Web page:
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Nuisance neighbours and doorbell cameras
- AuthorAndrew Turner
With the advent of Wi-Fi enabled home security cameras which are cheap to buy and easy to install our neighbourhoods are more watched than ever.
But what happens if your cameras can pick up on your neighbours’ movements and record their conversations? Users should be aware that if their video and audio recordings capture their neighbours then there is a risk of being served with Court proceedings by a neighbour fed up with being monitored.
The case of Fairhurst v Woodard
In the recent case of Fairhurst v Woodard, the Court upheld a claim for harassment arising out of the Defendant's use of video doorbell and security cameras to spy on his neighbour.
The Defendant in this case had placed cameras around his property following an attempted burglary. When his neighbour complained that his cameras overlooked her property, the Defendant responded by installing more cameras within range of her property, threatening to call the police, and making sound recordings of conversations in her garden via the cameras.
The neighbour brought proceedings against the Defendant, claiming that he had deceived her about the use of the cameras, had unreasonably invaded her privacy by his use and placement of the cameras, and had intimidated her when challenged about their proper use. She argued that this amounted to:-
1. an unlawful nuisance; and
2. breach of data protection laws; and
3. harassment in breach of the Protection from Harassment Act 1997.
The neighbour sought damages, and an injunction against the Defendant, including an Order requiring the Defendant to remove the cameras and forbidding the installation of further surveillance cameras.
The Judge’s decision
The Judge upheld the neighbour’s harassment claim but dismissed the nuisance claim citing the Judgment in the case of Fearn and others v Board of Trustees of the Tate Gallery in which the Court of Appeal held that merely overlooking from one property to another is not capable of giving rise to a nuisance claim (although note that this Judgment is now being appealed to the Supreme Court). The Judge was clear however that the use of the cameras by the Defendant did amount to harassment.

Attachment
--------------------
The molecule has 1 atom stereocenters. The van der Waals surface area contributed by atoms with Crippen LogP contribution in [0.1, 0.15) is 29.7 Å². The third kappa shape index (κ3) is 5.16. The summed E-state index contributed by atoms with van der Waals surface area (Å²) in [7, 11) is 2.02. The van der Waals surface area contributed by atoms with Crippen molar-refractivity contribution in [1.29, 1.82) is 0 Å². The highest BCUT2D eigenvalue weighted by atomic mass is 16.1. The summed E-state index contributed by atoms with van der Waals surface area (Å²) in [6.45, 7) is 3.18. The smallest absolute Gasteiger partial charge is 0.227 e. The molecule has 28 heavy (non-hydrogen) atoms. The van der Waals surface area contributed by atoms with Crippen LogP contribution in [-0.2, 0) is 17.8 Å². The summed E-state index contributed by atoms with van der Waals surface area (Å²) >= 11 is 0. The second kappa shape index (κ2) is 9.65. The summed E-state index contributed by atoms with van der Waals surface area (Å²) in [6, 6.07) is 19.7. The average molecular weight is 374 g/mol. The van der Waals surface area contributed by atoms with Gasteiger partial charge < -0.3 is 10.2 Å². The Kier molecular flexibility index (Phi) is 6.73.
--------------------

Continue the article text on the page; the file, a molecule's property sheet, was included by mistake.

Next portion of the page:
A notable aspect of the case was not only the fact that the cameras were placed within earshot of the neighbour’s property with a malicious purpose, but also that the Defendant acted with a staggering lack of common sense and basic neighbourly courtesy after being informed that the cameras were a problem.
It is clear that the Judge penalised the Defendant because he was obstructive and engaged in retaliatory conduct against the neighbour. She considered that the use of multiple cameras was excessive and that there were alternatives available for crime prevention that did not involve breaching the privacy of others. It is not difficult to imagine that this particular dispute could have been resolved had the Defendant acted reasonably.
The Fairhurst v Woodward case is notable because even though it does not set a binding precedent for future cases it is the first case in the UK Courts to consider privacy issues and the use of doorbell cameras. Given the popularity of home security cameras, there are likely to be many more cases involving alleged harassment and breaches of privacy.
What can we learn from this?
The owners of the popular Ring doorbell cameras have issued a statement to owners encouraging them to “respect their neighbours’ privacy”. However, how this will work in practice is a moot point given that technical data supplied by Ring indicates that the devices can detect sounds “up to 40ft away”.
Where one positions a camera, the settings one uses for that camera, and how one reacts to a complaint by a neighbour concerning your use of a camera are all obvious factors to keep in mind and which will minimise the risk of triggering or fuelling a complaint.
Although there are likely to be many more claims concerning the use of these cameras, one would like to think that with a modicum of common sense, tact, and diplomacy, a great deal of neighbourly strife can be avoided.
Need some advice?
If you have any questions in relation to issues raised in this article, please contact the Litigation Team on 01242 586 841.